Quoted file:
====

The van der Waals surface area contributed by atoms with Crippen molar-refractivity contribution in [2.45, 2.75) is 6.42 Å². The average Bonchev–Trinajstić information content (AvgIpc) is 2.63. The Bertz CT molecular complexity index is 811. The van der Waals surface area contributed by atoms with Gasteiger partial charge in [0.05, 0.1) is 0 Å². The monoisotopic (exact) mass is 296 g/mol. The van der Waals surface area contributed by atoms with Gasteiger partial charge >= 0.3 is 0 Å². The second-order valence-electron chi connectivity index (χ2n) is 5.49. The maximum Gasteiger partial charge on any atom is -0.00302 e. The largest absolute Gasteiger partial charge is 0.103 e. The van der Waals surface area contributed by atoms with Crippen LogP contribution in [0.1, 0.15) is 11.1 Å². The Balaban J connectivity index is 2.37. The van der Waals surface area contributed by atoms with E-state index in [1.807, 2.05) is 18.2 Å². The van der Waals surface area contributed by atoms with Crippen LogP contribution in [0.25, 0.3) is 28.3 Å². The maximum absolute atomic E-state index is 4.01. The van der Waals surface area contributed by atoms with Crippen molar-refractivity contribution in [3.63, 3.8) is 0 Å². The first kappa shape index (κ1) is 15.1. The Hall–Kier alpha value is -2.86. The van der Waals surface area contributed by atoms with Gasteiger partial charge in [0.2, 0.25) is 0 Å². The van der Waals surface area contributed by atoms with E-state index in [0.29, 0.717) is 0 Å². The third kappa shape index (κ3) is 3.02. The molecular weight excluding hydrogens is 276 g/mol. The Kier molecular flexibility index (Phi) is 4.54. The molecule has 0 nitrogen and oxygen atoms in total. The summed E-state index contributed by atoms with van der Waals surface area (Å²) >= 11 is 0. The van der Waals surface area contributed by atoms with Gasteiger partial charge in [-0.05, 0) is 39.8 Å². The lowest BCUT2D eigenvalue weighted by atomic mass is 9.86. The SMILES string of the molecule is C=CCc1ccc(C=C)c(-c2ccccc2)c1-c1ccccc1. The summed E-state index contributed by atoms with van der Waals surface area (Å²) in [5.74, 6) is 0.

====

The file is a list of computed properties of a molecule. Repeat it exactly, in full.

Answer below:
The van der Waals surface area contributed by atoms with Crippen molar-refractivity contribution in [2.45, 2.75) is 6.42 Å². The average Bonchev–Trinajstić information content (AvgIpc) is 2.63. The Bertz CT molecular complexity index is 811. The van der Waals surface area contributed by atoms with Gasteiger partial charge in [0.05, 0.1) is 0 Å². The monoisotopic (exact) mass is 296 g/mol. The van der Waals surface area contributed by atoms with Gasteiger partial charge >= 0.3 is 0 Å². The second-order valence-electron chi connectivity index (χ2n) is 5.49. The maximum Gasteiger partial charge on any atom is -0.00302 e. The largest absolute Gasteiger partial charge is 0.103 e. The van der Waals surface area contributed by atoms with Crippen LogP contribution in [0.1, 0.15) is 11.1 Å². The Balaban J connectivity index is 2.37. The van der Waals surface area contributed by atoms with E-state index in [1.807, 2.05) is 18.2 Å². The van der Waals surface area contributed by atoms with Crippen LogP contribution in [0.25, 0.3) is 28.3 Å². The maximum absolute atomic E-state index is 4.01. The van der Waals surface area contributed by atoms with Crippen molar-refractivity contribution in [3.63, 3.8) is 0 Å². The first kappa shape index (κ1) is 15.1. The Hall–Kier alpha value is -2.86. The van der Waals surface area contributed by atoms with Gasteiger partial charge in [0.2, 0.25) is 0 Å². The van der Waals surface area contributed by atoms with E-state index in [0.29, 0.717) is 0 Å². The third kappa shape index (κ3) is 3.02. The molecular weight excluding hydrogens is 276 g/mol. The Kier molecular flexibility index (Phi) is 4.54. The molecule has 0 nitrogen and oxygen atoms in total. The summed E-state index contributed by atoms with van der Waals surface area (Å²) >= 11 is 0. The van der Waals surface area contributed by atoms with Gasteiger partial charge in [-0.05, 0) is 39.8 Å². The lowest BCUT2D eigenvalue weighted by atomic mass is 9.86. The SMILES string of the molecule is C=CCc1ccc(C=C)c(-c2ccccc2)c1-c1ccccc1. The summed E-state index contributed by atoms with van der Waals surface area (Å²) in [5.74, 6) is 0.